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Roberts can be criticized, but he's no Souter

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The second-silliest reactions coming from today's ACA opinion are the conservatives comparing Bush II's nomination of Roberts to Bush I's nomination of Souter. This is hardly fair. Roberts has been a sound fifth conservative vote on critically important First and Second Amendment issues; he's consistently refused to abuse the Eighth Amendment to strike down legitimate exercises of state legislative power in criminal law; he's consistently enforced Congress's limitations on habeas relief. And today, he signed onto both the broadest restrictions of Congress's Commerce Clause power in decades and the first teeth in South Dakota v. Dole, limiting the ability of the federal government to bully the states. (The silliest reaction? The retroactive wishes for Justice Harriet Miers—which would be objectively silly even if it wasn't for the historical fact that Miers was nominated for Alito's seat, not Roberts's.)

One can be dismayed about the broad scope of the taxing power implicated by today's decision, but that is not anything new; for example, you've been paying extra taxes for failing to buy an electric car since at least the 2001 tax year, and extra taxes for not having a residential mortgage for even longer. (These are called tax credits, rather than penalties or taxes, but they're economically indistinguishable at the margin or otherwise, somewhat refuting Richard Epstein's complaint.)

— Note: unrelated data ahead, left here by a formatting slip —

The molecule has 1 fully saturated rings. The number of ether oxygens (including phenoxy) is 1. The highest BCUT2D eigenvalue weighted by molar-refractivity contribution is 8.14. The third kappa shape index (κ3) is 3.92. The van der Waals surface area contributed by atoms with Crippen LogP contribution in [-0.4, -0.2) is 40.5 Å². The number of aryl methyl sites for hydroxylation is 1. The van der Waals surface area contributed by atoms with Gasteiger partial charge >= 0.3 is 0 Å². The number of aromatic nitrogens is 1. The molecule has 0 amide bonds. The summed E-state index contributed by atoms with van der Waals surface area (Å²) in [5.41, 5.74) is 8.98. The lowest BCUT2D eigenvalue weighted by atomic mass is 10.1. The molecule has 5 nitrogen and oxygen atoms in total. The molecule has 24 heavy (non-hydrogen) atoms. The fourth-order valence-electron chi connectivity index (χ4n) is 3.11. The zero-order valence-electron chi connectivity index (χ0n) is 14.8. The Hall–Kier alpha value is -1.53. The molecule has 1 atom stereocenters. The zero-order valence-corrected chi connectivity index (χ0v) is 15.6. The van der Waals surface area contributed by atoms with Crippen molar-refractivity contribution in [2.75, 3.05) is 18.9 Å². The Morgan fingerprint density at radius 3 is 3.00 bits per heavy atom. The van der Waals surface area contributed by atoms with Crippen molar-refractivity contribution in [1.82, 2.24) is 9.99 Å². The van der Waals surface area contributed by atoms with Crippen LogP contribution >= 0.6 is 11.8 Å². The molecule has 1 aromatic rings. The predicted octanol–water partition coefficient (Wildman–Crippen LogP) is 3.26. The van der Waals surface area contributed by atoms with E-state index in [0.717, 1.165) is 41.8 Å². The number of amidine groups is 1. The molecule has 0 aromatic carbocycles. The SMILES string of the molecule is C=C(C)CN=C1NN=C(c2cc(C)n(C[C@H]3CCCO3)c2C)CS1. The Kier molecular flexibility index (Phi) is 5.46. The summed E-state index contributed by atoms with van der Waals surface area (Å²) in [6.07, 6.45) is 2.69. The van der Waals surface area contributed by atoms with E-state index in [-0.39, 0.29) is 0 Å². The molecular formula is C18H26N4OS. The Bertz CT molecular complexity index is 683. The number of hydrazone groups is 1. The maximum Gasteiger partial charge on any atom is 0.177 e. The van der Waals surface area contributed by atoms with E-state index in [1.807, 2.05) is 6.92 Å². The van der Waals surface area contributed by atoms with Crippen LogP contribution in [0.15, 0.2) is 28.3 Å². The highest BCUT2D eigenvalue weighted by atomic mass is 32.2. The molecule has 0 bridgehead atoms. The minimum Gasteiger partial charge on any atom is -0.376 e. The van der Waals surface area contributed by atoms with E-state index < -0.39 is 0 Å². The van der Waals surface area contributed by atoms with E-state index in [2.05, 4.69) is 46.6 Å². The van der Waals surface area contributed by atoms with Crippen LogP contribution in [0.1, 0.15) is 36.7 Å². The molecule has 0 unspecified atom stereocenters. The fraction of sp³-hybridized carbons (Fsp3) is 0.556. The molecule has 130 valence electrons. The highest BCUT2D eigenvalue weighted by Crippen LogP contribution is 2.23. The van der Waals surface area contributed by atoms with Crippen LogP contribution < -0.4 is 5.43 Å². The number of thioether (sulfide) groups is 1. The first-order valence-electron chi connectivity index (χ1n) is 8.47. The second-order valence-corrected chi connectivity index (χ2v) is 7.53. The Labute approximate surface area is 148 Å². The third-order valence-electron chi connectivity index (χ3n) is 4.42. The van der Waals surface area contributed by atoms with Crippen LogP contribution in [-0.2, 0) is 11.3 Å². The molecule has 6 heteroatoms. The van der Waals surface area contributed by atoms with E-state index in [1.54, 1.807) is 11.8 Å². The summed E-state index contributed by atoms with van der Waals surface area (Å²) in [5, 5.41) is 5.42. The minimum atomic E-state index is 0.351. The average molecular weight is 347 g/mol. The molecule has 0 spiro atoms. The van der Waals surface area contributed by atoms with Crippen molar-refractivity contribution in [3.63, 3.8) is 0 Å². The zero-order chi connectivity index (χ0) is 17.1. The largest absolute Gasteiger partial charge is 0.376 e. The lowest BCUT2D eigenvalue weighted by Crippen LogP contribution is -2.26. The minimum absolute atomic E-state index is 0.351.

The complaint is perhaps whether the "penalty" should be called a "tax" when Congress refused to call it a "tax"; the dissent would hold Congress to its language, while Roberts, alone, looks purely at the economics of the matter. Both arguments are colorable: after all, the Court has previously characterized "taxes" as "penalties" when they held the character of penalties, so why not vice versa? To which the Scalia dissent responds that this is the first time the Court has done so, and it is the finest of hair-splitting to say that a penalty isn't a tax for purposes of the Anti-Injunction Act, but is for purposes of the Taxing Power inquiry.

I've previously been unhappy with Roberts's tendencies to blue-line rewrite statutes to avoid tough constitutional questions; the canon of constitutional avoidance is one thing, but creating non-existent text to fix problems just seems to me outside the Article III power. We saw this in Free Enterprise Fund, NAMUDNO, and Wisconsin Right to Life. With it happening again today both in the construction of the penalty as a tax and the rewrite of the Medicaid penalties to the states, we can officially note an unhappy trend in the Chief Justice Roberts jurisprudence.

ACA opponents have an out in the Roberts opinion: it remains prohibited for the taxing power to be excessively punitive, a matter not well raised in the briefs. "Because the tax at hand is within even those strict limits, we need not here decide the precise point at which an exaction becomes so punitive that the taxing power does not authorize it" (slip op. 43). But ACA imposes marginal income "taxes" of over 100% on certain members of the middle class who are in a particular donut-hole of income. Expect to see a new challenge in the future on this, and on other aspects of ACA.